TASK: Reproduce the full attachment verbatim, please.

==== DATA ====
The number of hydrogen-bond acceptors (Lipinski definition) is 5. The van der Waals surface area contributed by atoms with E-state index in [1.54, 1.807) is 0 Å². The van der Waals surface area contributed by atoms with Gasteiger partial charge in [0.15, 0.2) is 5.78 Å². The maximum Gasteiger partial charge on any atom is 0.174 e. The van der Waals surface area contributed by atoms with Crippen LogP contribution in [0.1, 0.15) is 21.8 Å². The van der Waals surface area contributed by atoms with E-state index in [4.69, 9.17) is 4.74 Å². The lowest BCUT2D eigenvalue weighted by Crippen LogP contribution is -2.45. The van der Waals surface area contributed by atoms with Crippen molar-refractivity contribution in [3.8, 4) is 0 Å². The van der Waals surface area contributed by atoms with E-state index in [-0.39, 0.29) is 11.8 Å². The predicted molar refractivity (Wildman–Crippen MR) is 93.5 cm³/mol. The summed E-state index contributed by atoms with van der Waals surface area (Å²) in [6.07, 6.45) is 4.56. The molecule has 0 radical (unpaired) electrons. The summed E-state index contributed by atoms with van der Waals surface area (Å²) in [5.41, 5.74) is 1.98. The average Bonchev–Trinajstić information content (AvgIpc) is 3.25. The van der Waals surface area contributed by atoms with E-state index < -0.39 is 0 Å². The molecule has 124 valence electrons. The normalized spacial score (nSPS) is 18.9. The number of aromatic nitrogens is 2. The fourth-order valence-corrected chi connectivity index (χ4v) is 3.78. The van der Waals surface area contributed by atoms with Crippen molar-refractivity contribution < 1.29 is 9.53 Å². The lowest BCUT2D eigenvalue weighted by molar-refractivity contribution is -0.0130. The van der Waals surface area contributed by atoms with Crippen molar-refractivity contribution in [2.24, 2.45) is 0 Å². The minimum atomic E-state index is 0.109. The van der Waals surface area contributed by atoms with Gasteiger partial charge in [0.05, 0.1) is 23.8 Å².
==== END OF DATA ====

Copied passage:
The number of hydrogen-bond acceptors (Lipinski definition) is 5. The van der Waals surface area contributed by atoms with E-state index in [1.54, 1.807) is 0 Å². The van der Waals surface area contributed by atoms with Gasteiger partial charge in [0.15, 0.2) is 5.78 Å². The maximum Gasteiger partial charge on any atom is 0.174 e. The van der Waals surface area contributed by atoms with Crippen LogP contribution in [0.1, 0.15) is 21.8 Å². The van der Waals surface area contributed by atoms with E-state index in [4.69, 9.17) is 4.74 Å². The lowest BCUT2D eigenvalue weighted by Crippen LogP contribution is -2.45. The van der Waals surface area contributed by atoms with Crippen molar-refractivity contribution in [3.8, 4) is 0 Å². The van der Waals surface area contributed by atoms with E-state index in [-0.39, 0.29) is 11.8 Å². The predicted molar refractivity (Wildman–Crippen MR) is 93.5 cm³/mol. The summed E-state index contributed by atoms with van der Waals surface area (Å²) in [6.07, 6.45) is 4.56. The molecule has 0 radical (unpaired) electrons. The summed E-state index contributed by atoms with van der Waals surface area (Å²) in [5.41, 5.74) is 1.98. The average Bonchev–Trinajstić information content (AvgIpc) is 3.25. The van der Waals surface area contributed by atoms with E-state index < -0.39 is 0 Å². The molecule has 124 valence electrons. The normalized spacial score (nSPS) is 18.9. The number of aromatic nitrogens is 2. The fourth-order valence-corrected chi connectivity index (χ4v) is 3.78. The van der Waals surface area contributed by atoms with Crippen molar-refractivity contribution < 1.29 is 9.53 Å². The lowest BCUT2D eigenvalue weighted by molar-refractivity contribution is -0.0130. The van der Waals surface area contributed by atoms with Crippen molar-refractivity contribution in [2.24, 2.45) is 0 Å². The minimum atomic E-state index is 0.109. The van der Waals surface area contributed by atoms with Gasteiger partial charge in [0.05, 0.1) is 23.8 Å².